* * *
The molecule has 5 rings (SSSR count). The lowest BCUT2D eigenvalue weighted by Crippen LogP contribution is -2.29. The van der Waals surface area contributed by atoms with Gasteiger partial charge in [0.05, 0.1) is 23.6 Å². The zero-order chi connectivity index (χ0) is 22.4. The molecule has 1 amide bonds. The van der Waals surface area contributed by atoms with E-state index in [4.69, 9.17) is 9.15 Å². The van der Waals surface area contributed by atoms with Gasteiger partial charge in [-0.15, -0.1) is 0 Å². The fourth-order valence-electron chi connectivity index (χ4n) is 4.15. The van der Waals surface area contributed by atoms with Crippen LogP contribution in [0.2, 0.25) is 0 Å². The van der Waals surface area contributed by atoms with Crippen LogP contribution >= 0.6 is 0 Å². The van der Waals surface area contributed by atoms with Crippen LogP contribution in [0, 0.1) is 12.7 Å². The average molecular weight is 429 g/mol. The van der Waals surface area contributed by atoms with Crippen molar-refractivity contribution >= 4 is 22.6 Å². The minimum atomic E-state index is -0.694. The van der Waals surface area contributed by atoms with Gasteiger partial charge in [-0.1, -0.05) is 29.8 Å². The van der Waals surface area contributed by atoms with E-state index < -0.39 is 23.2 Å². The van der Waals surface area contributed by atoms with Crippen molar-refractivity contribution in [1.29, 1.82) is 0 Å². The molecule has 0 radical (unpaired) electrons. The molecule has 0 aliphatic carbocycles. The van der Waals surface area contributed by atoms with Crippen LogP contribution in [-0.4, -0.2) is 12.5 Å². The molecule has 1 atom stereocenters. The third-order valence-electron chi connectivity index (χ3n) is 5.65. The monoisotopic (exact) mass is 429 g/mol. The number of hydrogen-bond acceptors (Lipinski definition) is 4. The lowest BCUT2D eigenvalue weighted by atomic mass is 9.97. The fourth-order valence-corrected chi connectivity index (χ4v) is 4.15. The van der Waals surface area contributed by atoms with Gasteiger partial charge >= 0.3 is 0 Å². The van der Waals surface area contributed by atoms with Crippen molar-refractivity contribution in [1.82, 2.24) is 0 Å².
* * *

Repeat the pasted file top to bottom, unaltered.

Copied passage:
The molecule has 5 rings (SSSR count). The lowest BCUT2D eigenvalue weighted by Crippen LogP contribution is -2.29. The van der Waals surface area contributed by atoms with Gasteiger partial charge in [0.05, 0.1) is 23.6 Å². The zero-order chi connectivity index (χ0) is 22.4. The molecule has 1 amide bonds. The van der Waals surface area contributed by atoms with E-state index in [4.69, 9.17) is 9.15 Å². The van der Waals surface area contributed by atoms with Gasteiger partial charge in [-0.15, -0.1) is 0 Å². The fourth-order valence-electron chi connectivity index (χ4n) is 4.15. The van der Waals surface area contributed by atoms with Crippen LogP contribution in [0.2, 0.25) is 0 Å². The van der Waals surface area contributed by atoms with Crippen LogP contribution >= 0.6 is 0 Å². The van der Waals surface area contributed by atoms with Crippen LogP contribution in [0, 0.1) is 12.7 Å². The average molecular weight is 429 g/mol. The van der Waals surface area contributed by atoms with Crippen molar-refractivity contribution >= 4 is 22.6 Å². The minimum atomic E-state index is -0.694. The van der Waals surface area contributed by atoms with Gasteiger partial charge in [-0.1, -0.05) is 29.8 Å². The van der Waals surface area contributed by atoms with E-state index < -0.39 is 23.2 Å². The van der Waals surface area contributed by atoms with Crippen molar-refractivity contribution in [1.29, 1.82) is 0 Å². The molecule has 0 radical (unpaired) electrons. The molecule has 0 aliphatic carbocycles. The van der Waals surface area contributed by atoms with Crippen LogP contribution in [-0.4, -0.2) is 12.5 Å². The molecule has 1 atom stereocenters. The third-order valence-electron chi connectivity index (χ3n) is 5.65. The monoisotopic (exact) mass is 429 g/mol. The number of hydrogen-bond acceptors (Lipinski definition) is 4. The lowest BCUT2D eigenvalue weighted by atomic mass is 9.97. The fourth-order valence-corrected chi connectivity index (χ4v) is 4.15. The van der Waals surface area contributed by atoms with Gasteiger partial charge >= 0.3 is 0 Å². The van der Waals surface area contributed by atoms with Crippen molar-refractivity contribution in [1.82, 2.24) is 0 Å².